“If you look at students that attend college and switch majors two or even three years in, they are losing time and money,” Norton said. “What we’re looking at is going through that exploration process to figure out interests, goals and strengths beforehand. The earlier they explore, the better off they are.”
Colleges in Connecticut are also partnering with surrounding school districts to offer college-level courses to high school students. More than 20 school districts outside of Bridgeport have teachers trained to teach college-level courses by professors at the University of Bridgeport, said Norton. These opportunities in high school allow students to understand better what a particular major or course may be like.
Some public schools, like in Colchester, have a very focused program that allows students to explore one career opportunity with hands-on training. Other programs allow students the opportunity to intern or partner with a variety of local business, and to offer annual career days where professionals in the field can speak to students. These programs may offer students more of an insight into what a certain college major could lead to as a career.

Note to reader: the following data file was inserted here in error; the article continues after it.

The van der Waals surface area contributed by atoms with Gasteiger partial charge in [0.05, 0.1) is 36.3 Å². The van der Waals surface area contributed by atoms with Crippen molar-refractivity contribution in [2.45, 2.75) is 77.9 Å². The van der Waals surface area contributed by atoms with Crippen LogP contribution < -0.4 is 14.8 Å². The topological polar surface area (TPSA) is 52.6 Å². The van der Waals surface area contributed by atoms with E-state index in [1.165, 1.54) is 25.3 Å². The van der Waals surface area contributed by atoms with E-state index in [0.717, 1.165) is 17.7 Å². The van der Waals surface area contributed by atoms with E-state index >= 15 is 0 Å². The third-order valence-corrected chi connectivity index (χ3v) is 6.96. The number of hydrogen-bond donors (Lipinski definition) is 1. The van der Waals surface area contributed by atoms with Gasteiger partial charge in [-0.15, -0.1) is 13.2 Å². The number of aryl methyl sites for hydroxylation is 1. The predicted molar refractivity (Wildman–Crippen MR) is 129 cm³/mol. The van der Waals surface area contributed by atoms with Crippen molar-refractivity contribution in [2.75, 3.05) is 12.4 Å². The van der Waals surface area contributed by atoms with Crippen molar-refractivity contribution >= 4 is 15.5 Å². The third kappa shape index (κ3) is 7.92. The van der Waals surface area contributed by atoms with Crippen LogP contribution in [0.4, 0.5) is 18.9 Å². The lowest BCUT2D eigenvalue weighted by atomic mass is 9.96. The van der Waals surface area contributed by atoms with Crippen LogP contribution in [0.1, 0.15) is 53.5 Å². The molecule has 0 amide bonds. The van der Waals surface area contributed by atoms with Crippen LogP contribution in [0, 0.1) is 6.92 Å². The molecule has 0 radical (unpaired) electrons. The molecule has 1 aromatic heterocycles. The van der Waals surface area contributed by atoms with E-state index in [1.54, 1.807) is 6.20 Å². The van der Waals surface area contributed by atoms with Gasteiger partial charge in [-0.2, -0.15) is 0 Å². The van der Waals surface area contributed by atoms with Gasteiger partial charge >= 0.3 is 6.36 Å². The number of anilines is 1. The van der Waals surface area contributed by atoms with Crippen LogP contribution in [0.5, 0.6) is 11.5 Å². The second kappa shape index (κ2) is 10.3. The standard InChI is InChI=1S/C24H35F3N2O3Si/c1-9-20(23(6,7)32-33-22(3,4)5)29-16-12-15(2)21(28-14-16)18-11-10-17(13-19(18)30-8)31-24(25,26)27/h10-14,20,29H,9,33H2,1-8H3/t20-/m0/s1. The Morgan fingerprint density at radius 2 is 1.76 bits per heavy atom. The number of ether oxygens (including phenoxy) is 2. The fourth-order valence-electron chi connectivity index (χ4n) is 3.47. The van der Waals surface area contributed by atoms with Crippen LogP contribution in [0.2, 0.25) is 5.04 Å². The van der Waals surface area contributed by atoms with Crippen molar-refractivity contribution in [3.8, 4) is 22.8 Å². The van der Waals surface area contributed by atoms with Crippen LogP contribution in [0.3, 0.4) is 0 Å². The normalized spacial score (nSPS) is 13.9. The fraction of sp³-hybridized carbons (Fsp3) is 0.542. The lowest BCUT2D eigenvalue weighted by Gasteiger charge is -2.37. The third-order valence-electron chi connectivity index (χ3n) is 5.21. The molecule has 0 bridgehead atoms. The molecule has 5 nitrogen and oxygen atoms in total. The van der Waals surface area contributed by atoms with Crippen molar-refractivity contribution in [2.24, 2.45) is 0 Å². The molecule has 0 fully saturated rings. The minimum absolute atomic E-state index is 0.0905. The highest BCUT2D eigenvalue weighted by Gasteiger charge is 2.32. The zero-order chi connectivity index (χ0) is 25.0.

“What we don’t want to happen is for students to be put on tracks, we want them to have flexibility in their choices and learn from experiences,” Norton said.
College Preparation in Practice
Other districts, like Region 4 School District, have instituted a ‘guided pathways’ program that allows students to select coursework based on an area of interest.
“This initiative began in Region 4 in 2012, when we started developing individual student success plans for grade 6 students. These plans were intended to guide students in identifying potential career pathways,” said superintendent Brian White. “Our current focus on college and career pathways is about articulating a clear direction for our students as they explore the interests identified in their student success plans.”